Thought I'd found a term misused in WWII history, but learned something new.

In an often-quoted account of the Battle of Midway, a Japanese officer, Commander Mitsuo Fuchida, describes the attack of the American dive bombers on June 4, 1942, that crippled three of the four Japanese fleet carriers (soon leading to their being scuttled, and thus counting as sinking them in my book).

In his account, Fuchida describes an anonymous lookout crying warning at the sight of the American SBD Dauntless dive bombers:

See here for context.

I’ve read that account for years in other sources…probably all quoting Lords’ 1967 book. It always bothered me, because the Curtiss Helldiver was a later replacement for the Dauntless as the American carrier-borne dive bomber of choice. I wondered whether Fuchida was conflating late-war memories with the battle…the Helldiver entered combat on November 11, 1943. Or perhaps the Japanese somehow knew the names of upcoming American aircraft designs? What exactly did this quote mean?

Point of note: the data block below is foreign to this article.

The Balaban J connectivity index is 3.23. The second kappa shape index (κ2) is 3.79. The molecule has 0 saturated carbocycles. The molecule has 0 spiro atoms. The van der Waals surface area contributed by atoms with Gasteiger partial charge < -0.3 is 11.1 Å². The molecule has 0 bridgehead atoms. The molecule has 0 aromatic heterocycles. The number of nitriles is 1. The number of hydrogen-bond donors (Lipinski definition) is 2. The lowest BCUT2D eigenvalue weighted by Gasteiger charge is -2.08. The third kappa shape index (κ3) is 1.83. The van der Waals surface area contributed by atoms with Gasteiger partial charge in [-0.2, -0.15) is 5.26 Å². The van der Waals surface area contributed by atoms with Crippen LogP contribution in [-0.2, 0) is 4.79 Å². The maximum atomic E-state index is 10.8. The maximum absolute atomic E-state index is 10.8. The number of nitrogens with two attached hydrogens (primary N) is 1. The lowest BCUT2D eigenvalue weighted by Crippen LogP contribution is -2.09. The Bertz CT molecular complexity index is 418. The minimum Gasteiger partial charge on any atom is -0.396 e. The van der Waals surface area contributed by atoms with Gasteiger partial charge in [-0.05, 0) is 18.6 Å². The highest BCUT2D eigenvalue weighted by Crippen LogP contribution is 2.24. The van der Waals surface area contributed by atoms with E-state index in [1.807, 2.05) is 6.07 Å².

I finally decided to post and ask this question. I looked to verify info and cites online, and immediately found, to my surprise, an obvious answer.

There were two previous models of scout/dive bomber aircraft named Helldiver, flying in the 1920s and 1930s, the two decades prior to WWII.

It’s not at all difficult to picture a Japanese lookout calling any American dive bomber a Helldiver, after the Imperial Navy had undoubtedly been using the name in pre-war exercises for decades.

So my post comes to nothing, really. Commander Fuchida unquestionably knew what he was talking about, and the Curtiss aircraft company seems to have really liked using that name for its products.

It’s surprising, and a little embarrassing, how easy this was to find out. :smack:


argh…title should be WWII (“two”)